For years, Abbas and Fayyad oversaw the financial transaction, which was more of a pyramid scheme than a state-building measure. Funds arrived from multiple sources, including tax revenues collected by Israel on behalf of the PA. In addition to controlling the Palestinian borders, 62 percent of the West Bank (Area C) and even the exit and entry of Palestinian leaders, Israel also controlled every aspect of the Palestinian economy. The Paris Protocol, signed in 1994, was meant to regulate the transition in the Palestinian economy. Nearly two decades later, the protocol has become the very rope by which Israel continues to strangle Palestinians. When the latter fails to play by the (Israeli) rules, Israel adds more military checkpoints, refuses to transfer Palestinian tax revenues, and so on. Within days, the ‘Palestinian economy’ begins to grind.
In the West Bank, the Keynes vs. Hayek economic debate matters little. Even ‘dependency theory’ in its standard application is of no use. The West Bank has subsisted on a charity-model, with many middlemen who accumulated unimaginable wealth from money that was meant to trickle down. Not only did Oslo turn a struggle for liberation into a massive charity network riddled with corruption and nepotism, it also managed to turn the process—as in the ‘peace process’—into an end in itself. Few Palestinians benefited, and the vast majority had to fight for their survival. As for Israel, the bulldozers never slowed down and settlements continued to expand at the expense of Palestinian land, leaving no room for any kind of ‘state’. Over time, the ‘two-state solution’ became a mere brand which helped separate Palestine’s ‘extremists’ from its ‘moderates’.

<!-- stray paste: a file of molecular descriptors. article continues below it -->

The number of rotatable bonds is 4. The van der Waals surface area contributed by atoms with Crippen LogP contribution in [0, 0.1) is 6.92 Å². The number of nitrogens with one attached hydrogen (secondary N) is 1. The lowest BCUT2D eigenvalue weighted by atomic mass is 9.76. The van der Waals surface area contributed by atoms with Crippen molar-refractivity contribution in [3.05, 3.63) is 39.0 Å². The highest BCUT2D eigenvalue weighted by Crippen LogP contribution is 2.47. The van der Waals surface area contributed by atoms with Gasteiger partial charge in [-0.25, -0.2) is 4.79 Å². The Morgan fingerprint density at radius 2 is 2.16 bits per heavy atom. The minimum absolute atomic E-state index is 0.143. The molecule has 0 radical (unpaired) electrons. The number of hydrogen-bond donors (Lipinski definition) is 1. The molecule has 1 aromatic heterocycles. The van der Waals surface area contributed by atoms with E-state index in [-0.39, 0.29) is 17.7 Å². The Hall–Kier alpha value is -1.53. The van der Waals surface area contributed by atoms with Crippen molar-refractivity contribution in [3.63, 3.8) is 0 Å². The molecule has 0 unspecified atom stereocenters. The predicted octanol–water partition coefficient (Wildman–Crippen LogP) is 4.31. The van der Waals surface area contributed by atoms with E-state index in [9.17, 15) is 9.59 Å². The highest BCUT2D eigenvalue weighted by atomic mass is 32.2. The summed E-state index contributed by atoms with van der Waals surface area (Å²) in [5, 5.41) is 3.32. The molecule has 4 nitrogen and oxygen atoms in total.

Now, the Palestinian Authority is not only politically bankrupt, it is financially broke as well. Future prospects look even grimmer than the current reality. A recent report by the UN Conference on Trade and Development (UNCTAD) downplayed the hype over the supposed economic prosperity in the West Bank. “Economic expansion last year was accompanied by a decline in real wages and labor productivity and did not succeed in reducing high unemployment, which persisted at 26 per cent,” said the report. The growth in Gaza’s economy also proved to be a ruse, since the ‘growth’ was mere mathematical guesswork based on Palestinians’ ability to rebuild what Israel destroyed in its December 2008-January 2009 war on Gaza. “Food insecurity affects two of every three Palestinians in the occupied Palestinian territory, but is most severe in Gaza. Also alarming is the poverty rate in East Jerusalem, estimated at 78 per cent,” reported UNCTAD.